Building 111 on the Xerox engineering campus, near Rochester, New York, is vast and labyrinthine. On the social-media site Foursquare, one visitor writes that…
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12 days ago by bkerr
For printer engineers, solving paper jams is “the ultimate challenge,” combining physics, chemistry, and programming. Illustration by Daniel Savage Audio:…
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12 days ago by joostvanderborg
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This feature by Joshua Rothman for The New Yorker is custom-made for the Daring Fireball audience:

Unsurprisingly, the engineers who specialize in paper jams see them differently. Engineers tend to work in narrow subspecialties, but solving a jam requires knowledge of physics, chemistry, mechanical engineering, computer programming, and interface design. “It’s the ultimate challenge,” Ruiz said.

“I wouldn’t characterize it as annoying,” Vicki Warner, who leads a team of printer engineers at Xerox, said of discovering a new kind of paper jam. “I would characterize it as almost exciting.” When she graduated from the Rochester Institute of Technology, in 2006, her friends took jobs in trendy fields, such as automotive design. During her interview at Xerox, however, another engineer showed her the inside of a printing press. All Xerox printers look basically the same: a million-dollar printing press is like an office copier, but twenty-four feet long and eight feet high. Warner watched as the heavy, pale-gray double doors swung open to reveal a steampunk wonderland of gears, wheels, conveyor belts, and circuit boards. As in an office copier, green plastic handles offer access to the “paper path” — the winding route, from “feeder” to “stacker,” along which sheets of paper are shocked and soaked, curled and decurled, vacuumed and superheated. “Printers are essentially paper torture chambers,” Warner said, smiling behind her glasses. “I thought, This is the coolest thing I’ve ever seen.”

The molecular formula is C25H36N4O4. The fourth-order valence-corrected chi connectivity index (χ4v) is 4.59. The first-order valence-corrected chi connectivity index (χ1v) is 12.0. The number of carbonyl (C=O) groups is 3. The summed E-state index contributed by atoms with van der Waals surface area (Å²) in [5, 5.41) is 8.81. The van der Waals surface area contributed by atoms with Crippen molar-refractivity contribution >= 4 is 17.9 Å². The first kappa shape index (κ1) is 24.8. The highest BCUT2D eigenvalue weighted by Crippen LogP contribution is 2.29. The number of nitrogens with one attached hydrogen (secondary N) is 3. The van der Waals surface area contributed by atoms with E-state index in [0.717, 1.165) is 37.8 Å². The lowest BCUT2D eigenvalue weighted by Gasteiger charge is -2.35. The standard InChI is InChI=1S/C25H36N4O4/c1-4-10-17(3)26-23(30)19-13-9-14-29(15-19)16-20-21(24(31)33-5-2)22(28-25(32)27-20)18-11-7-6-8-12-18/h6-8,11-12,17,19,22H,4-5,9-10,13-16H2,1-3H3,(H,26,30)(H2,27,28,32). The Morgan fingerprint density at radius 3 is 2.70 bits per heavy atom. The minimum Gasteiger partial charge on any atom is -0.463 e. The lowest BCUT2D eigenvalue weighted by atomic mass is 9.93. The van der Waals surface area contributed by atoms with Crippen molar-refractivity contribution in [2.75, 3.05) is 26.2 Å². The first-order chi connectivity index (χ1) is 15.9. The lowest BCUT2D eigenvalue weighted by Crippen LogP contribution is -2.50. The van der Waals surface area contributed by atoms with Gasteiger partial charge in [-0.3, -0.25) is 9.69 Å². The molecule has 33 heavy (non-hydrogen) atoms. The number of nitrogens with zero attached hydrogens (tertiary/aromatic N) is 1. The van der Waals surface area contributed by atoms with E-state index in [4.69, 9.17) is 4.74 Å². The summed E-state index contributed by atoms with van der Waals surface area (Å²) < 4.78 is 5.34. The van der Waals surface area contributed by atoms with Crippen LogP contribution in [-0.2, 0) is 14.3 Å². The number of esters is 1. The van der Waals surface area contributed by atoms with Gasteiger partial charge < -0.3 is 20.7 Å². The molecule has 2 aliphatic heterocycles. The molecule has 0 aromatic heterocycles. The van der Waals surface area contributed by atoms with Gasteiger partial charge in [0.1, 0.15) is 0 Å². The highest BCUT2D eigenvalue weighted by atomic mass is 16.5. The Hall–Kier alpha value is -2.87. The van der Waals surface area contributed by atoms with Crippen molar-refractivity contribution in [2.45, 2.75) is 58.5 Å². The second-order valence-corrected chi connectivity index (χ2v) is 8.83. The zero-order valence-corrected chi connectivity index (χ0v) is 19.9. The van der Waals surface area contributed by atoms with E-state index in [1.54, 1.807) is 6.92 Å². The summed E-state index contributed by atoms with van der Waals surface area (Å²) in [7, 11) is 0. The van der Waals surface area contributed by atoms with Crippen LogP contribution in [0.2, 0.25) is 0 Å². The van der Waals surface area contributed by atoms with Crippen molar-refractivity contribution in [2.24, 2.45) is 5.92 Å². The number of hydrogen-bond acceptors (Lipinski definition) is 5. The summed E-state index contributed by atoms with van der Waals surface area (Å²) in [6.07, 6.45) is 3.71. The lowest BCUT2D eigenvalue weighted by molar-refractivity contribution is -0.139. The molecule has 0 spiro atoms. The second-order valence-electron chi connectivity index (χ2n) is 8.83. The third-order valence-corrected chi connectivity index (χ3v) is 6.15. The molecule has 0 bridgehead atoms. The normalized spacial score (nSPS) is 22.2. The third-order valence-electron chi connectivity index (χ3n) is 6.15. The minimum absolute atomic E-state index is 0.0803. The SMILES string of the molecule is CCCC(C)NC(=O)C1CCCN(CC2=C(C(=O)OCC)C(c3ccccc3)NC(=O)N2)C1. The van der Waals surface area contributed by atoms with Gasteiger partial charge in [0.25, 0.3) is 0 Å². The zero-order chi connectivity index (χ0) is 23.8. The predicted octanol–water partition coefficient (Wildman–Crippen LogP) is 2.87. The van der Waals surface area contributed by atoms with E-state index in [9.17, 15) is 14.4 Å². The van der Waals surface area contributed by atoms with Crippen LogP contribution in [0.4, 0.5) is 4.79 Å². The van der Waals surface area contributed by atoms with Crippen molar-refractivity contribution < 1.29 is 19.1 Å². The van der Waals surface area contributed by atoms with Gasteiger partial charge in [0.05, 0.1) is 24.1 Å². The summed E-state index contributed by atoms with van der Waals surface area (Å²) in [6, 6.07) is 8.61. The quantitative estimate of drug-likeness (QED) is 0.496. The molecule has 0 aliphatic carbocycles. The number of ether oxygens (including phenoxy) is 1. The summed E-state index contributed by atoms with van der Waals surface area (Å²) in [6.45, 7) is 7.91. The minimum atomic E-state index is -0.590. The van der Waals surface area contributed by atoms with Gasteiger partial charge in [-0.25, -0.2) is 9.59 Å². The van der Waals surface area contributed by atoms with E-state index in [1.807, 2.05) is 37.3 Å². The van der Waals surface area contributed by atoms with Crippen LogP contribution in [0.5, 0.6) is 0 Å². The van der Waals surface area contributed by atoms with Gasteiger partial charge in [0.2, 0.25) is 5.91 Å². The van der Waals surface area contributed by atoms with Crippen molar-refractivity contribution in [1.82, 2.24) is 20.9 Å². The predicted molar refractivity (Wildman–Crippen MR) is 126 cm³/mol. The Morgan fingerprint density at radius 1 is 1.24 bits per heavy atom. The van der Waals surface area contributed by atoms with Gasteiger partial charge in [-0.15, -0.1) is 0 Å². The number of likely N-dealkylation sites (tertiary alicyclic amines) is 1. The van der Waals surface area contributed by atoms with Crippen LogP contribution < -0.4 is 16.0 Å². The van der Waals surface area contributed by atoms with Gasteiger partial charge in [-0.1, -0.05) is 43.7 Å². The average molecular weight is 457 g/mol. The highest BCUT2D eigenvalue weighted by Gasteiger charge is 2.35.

★ 
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12 days ago by josephschmitt
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12 days ago by tismey
This feature by Joshua Rothman for The New Yorker is custom-made for the Daring Fireball audience:

Unsurprisingly, the engineers who specialize in paper jams see them differently. Engineers tend to work in narrow subspecialties, but solving a jam requires knowledge of physics, chemistry, mechanical engineering, computer programming, and interface design. “It’s the ultimate challenge,” Ruiz said.

“I wouldn’t characterize it as annoying,” Vicki Warner, who leads a team of printer engineers at Xerox, said of discovering a new kind of paper jam. “I would characterize it as almost exciting.” When she graduated from the Rochester Institute of Technology, in 2006, her friends took jobs in trendy fields, such as automotive design. During her interview at Xerox, however, another engineer showed her the inside of a printing press. All Xerox printers look basically the same: a million-dollar printing press is like an office copier, but twenty-four feet long and eight feet high. Warner watched as the heavy, pale-gray double doors swung open to reveal a steampunk wonderland of gears, wheels, conveyor belts, and circuit boards. As in an office copier, green plastic handles offer access to the “paper path” — the winding route, from “feeder” to “stacker,” along which sheets of paper are shocked and soaked, curled and decurled, vacuumed and superheated. “Printers are essentially paper torture chambers,” Warner said, smiling behind her glasses. “I thought, This is the coolest thing I’ve ever seen.”

 ★ 
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12 days ago by rufous
For printer engineers, solving paper jams is “the ultimate challenge,” combining physics, chemistry, and programming. Illustration by Daniel Savage Building 111…
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13 days ago by adrianhon